First Lines: Thinking of the Future When It’s Become the Present

“Not until my ears popped and the plane was coming down over the winking lights of Bogatá—or really it looked like any other city at night—did I raise my eyes from the page I’d been puzzling at and begin to think of the girl, or woman, the friend or acquaintance, Natasha, whom I was flying so far to visit. That’s how it was with me then: I couldn’t think of the future until I arrived there.”

—Dwight B. Wilmerding, lead character in the novel Indecision, by Benjamin Kunkel

“I couldn’t think of the future until I arrived there.” In this case, the character is literally arriving by plane at

Book Cover for Indecision, by Benjamin Kunkel

Book Cover for Indecision, by Benjamin Kunkel

Bogatá, and he’s thinking—really thinking—for the first time about the point of his trip. Whatever he was reading before this moment had occupied his attention and had nothing to do with what was going to happen next.

Wilmerding was there to visit Natasha, and he’d come a long way by plane. Natasha doesn’t have a settled identity for this protagonist. She is, variously, “the girl, or woman, the friend or acquaintance” he’s come to see. These are his thoughts. But if this is so, why has he travelled so far to see her?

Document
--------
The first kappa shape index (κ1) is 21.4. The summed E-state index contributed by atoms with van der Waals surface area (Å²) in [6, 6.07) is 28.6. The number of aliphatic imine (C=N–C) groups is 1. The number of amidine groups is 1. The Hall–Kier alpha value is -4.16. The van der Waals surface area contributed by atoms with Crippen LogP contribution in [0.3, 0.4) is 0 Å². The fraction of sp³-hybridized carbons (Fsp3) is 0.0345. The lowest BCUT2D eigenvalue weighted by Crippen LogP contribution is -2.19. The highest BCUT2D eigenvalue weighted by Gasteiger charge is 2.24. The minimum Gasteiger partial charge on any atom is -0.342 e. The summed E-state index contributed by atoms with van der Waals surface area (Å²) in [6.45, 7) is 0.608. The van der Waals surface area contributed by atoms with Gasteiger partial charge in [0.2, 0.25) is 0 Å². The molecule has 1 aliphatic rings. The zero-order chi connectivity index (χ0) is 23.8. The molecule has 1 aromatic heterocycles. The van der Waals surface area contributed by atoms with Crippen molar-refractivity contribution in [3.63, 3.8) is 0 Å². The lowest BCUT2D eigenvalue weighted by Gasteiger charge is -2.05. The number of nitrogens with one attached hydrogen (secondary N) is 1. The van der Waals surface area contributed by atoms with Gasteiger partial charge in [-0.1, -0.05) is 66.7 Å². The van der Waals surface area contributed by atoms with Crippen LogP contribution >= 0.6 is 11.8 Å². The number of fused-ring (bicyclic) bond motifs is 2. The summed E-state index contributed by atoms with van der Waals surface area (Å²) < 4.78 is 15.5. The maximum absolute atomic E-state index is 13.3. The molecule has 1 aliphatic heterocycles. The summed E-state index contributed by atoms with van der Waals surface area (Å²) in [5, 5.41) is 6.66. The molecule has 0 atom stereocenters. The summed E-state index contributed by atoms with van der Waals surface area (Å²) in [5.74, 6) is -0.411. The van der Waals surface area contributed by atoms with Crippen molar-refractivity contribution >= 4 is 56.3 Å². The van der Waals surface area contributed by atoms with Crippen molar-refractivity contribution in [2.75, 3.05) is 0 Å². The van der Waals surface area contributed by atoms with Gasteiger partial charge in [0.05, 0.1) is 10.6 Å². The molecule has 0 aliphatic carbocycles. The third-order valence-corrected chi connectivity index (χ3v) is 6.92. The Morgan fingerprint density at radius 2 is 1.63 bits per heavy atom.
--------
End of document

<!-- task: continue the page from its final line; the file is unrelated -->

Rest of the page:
That’s what we want to find out, isn’t it?

As for Bogatá, on approach into the airport, it didn’t look different than any other city at night. Has he seen Shanghai, I wonder? But I take his point—in a way, cities do look alike, even the ones we’re seeing for the first time. We approach a new place intent on noticing what’s foreign about it. We’re romantics when it comes to travel. But if we think about it, we really must be more modest. We have projected a difference that doesn’t exist.

Wilmerding hints that his penchant for waiting ’til the future arrives before thinking about it is now past. That’s interesting. What accounts for this idiosyncrasy? And are we any different? Shall we find out?

That’s our question as we stand in the Barnes and Noble fiction isle trying to decide whether to buy and read Kunkel’s novel. We are in the grip of Indecision.

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